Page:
The greatest holiday of the year dawns on us once again, giving us another excuse to hide under copious blankets and enjoy some of the spookier movies the world of film has to offer. Need some recommendations? Here’s my all-time top three:
Horror’s a pretty open genre, you can combine it with comedy, action, hell even kung fu if you want to. The Descent focuses on what horror’s best known for, scaring the life out of, both during its runtime and for days after.
Set in North Carolina but entirely filmed in the UK on a shockingly small budget, and directed by Neil Marshall of Dog Soldiers, Doomsday and Game of Thrones fame. How can you say no to a horror directed by the man behind The Battle of Blackwater Bay, right?
The film follows six women who, having entered an unmapped cave system become trapped and, well naturally, they’re not alone. Oh and don’t worry, there are no damsels in distress here, just a lot of ice pick related murderings. Not sure why they take an ice pick caving but it sure makes for some cool moments.
Its psychological aspect gives it a rewatchable appeal as you notice a little more each time, and that’s not to mention the questions the film raises about just how real it’s events actually are.
If you’re looking for a classic to terrify you this year and you’ve not been treated to The Descent yet, give it a watch.
Return of the Living Dead
Some movies manage to merge just the right elements. Return of the Living Dead is a true cult classic from the mind of Dan O’Connor, the writer of Alien and co-writer of Total Recall, don’t worry, the original one with Arnie…
When three warehouse workers, a mortician friend, and a group of beautifully over the top teenage punks accidentally release a horde of brain-hungry zombies onto an unsuspecting town, they’re forced to band to together to try and survive. It’s over the top, incredibly dumb and will steal your heart if you give it a chance.
With its soundtrack featuring The Damned, T.S.O.L. and The Cramps and other anthems of teenage rebellion, the film speeds from scene to scene, joke to joke and gruesome murder to murder, never slowing down long enough for those “wtf is happening” thoughts to strike.
With iconic scenes throughout, Return of the Living Dead never takes itself remotely seriously and is all the better for it.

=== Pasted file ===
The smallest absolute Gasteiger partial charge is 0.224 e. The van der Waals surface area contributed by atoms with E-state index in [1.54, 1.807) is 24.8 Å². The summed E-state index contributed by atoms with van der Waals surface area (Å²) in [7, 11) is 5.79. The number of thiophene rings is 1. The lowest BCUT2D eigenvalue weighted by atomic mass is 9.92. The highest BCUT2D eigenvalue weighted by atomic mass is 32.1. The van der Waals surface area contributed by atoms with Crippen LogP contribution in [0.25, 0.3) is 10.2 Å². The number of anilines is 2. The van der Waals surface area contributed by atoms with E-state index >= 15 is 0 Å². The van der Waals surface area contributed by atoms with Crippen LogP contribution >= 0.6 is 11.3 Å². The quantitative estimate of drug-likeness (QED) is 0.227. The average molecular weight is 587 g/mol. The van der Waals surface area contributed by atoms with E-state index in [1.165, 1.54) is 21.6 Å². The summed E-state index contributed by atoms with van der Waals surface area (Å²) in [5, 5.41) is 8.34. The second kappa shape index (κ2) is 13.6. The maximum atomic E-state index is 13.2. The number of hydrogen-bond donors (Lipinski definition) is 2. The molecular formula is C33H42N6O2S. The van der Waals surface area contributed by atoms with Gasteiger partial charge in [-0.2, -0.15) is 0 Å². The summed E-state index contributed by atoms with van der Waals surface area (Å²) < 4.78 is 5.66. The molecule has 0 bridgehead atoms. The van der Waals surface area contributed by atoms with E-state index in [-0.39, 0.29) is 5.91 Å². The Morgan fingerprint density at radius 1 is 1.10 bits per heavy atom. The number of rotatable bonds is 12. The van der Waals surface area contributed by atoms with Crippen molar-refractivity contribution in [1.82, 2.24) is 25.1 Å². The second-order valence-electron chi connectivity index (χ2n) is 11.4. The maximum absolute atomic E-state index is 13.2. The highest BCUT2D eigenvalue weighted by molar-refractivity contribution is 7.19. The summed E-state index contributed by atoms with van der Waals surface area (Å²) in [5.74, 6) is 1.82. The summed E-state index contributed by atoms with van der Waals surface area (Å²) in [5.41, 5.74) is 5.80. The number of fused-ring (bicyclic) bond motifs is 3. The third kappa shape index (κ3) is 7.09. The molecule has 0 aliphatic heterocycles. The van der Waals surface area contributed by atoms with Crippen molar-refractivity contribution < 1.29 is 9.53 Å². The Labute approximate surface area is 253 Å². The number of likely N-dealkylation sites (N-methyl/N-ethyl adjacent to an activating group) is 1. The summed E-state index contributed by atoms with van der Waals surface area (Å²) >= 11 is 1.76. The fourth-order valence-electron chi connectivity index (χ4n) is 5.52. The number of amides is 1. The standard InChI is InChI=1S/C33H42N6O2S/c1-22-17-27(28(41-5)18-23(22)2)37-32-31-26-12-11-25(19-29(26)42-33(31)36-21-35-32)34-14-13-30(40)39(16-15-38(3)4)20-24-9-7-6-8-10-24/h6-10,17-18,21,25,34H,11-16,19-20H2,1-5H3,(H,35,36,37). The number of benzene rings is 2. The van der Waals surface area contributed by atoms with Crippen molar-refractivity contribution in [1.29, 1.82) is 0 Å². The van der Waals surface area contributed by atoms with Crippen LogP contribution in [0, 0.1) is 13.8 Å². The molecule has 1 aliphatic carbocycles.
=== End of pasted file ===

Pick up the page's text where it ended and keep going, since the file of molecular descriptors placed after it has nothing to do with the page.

Love American cars? Good soundtracks? Have a soft spot for the John Hughes era of teen movies? Then you’ll probably love Christine.
When a high school geek buys himself a possessed 1958 Plymouth Fury that’s prone to fits of jealous rage, murder and communicates entirely through classic rock ‘n roll oldies, it’s up to his best friend and girlfriend to scrap the thing for good.
Based on the Steven King novel of the same name and directed by the horror king John Carpenter, it’s the kind of movie that doesn’t set out to terrify you, instead aiming to give you the biggest cheesiest grin possible, and does a damn good job of it too.
Much like Return of the Living Dead, it’s far from a perfect piece of cinema, but damn it has a lot of heart and soul.
Pandorum – One of the most overlooked gems of psychological horror, just don’t expect a laid back watch or you’re going to get confused.
Videodrome – Definitely a love it or hate it movie. Check it out for something a little trippy, and somewhat unpleasant directed by David Cronenberg (who else).
Attack the Block – The best British horror comedy since, well the next one on this list. Plus the practical effects are stunning.
Shaun of the Dead – If you’ve not seen Shaun of the Dead yet then I’m sorry but there’s something deeply wrong.
Alien and Aliens – Watch the first for a stunning horror fuelled by style and impressive camerawork, watch the second for a ton of badass space marines and a mech vs Alien fight on a spaceship.
Slither – James Gunn is doing pretty well-making everyone fall in love with sci-fi all over again with Guardians of the Galaxy, but his debut body horror is certainly worth a watch too.
It Follows – Stunningly beautiful, terrifyingly tense. One to watch if you fancy something a little different from the usual jump scares and gloomy settings of other horrors.